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Learning from his father

If you're still not sure who Mitt Romney is, you're not alone. But in a recent New York magazine piece, Benjamin Wallace-Wells sheds new light on Romney's political instincts by examining the presumptive Republican nominee's father, George Romney. The elder Romney was, like his son, a businessman and a Republican politician. He served as CEO of American Motors Corporation and as governor of Michigan. And like his son, he had a strong belief in corporate institutions. But George Romney also believed in government and the role it could play in helping the country.  In 1968, George Romney ran for President on that platform. But times had changed and he lost to the right wing of the party, which grabbed control of the G.O.P. and all but alienated moderates like Romney.

Wallace-Wells writes of how this may have shaped Mitt Romney:

"It is possible to think of the difference between George and Mitt Romney as a series of adaptive changes, in which the original moderate instincts have devolved so completely that Mitt’s response to a rising and angry conservatism resembles Nixon’s far more than his father’s. Perhaps Mitt noticed, following the 1968 campaign intently from Europe, that it was Nixon’s opportunism, his skill at exploiting fears of unsettling demographic change, that won. But it is also true that George Romney’s cherished institutions have lost their power, and the vision in which they would make a better society has collapsed. In Mitt’s politics, his father’s fervent progressivism has become instead an ideologically empty pragmatism that succumbs to whatever his audience wants to hear. What remains is the peculiar character of the current Republican nominee for president, an organization man without organizations."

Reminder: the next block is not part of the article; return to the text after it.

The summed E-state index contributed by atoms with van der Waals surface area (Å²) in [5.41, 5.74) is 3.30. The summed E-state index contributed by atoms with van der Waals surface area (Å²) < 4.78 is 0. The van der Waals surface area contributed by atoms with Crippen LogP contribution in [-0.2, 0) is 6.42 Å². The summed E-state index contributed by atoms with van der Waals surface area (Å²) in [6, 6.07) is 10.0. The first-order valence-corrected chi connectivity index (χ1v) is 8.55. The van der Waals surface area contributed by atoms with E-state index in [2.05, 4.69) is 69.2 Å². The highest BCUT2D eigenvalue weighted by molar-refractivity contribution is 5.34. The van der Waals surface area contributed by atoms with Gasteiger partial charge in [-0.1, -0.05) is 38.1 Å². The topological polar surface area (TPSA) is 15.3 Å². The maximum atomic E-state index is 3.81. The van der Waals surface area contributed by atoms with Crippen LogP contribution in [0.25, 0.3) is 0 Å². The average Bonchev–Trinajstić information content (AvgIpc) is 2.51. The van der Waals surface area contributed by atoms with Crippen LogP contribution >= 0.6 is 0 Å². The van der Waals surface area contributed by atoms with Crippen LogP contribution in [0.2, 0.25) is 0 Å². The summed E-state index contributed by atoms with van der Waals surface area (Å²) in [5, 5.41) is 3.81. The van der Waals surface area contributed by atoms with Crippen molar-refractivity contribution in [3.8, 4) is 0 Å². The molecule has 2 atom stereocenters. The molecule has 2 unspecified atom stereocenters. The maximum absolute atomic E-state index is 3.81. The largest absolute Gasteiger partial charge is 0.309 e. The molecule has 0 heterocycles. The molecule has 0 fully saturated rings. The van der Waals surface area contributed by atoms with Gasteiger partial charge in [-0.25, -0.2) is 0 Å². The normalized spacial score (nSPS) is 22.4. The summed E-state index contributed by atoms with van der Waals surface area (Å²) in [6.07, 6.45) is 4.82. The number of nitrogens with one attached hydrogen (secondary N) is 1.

Check out Alex's interview with Wallace-Wells, who also talks about the race for campaign cash. President Obama is still in the lead, but Romney is quickly coming from behind.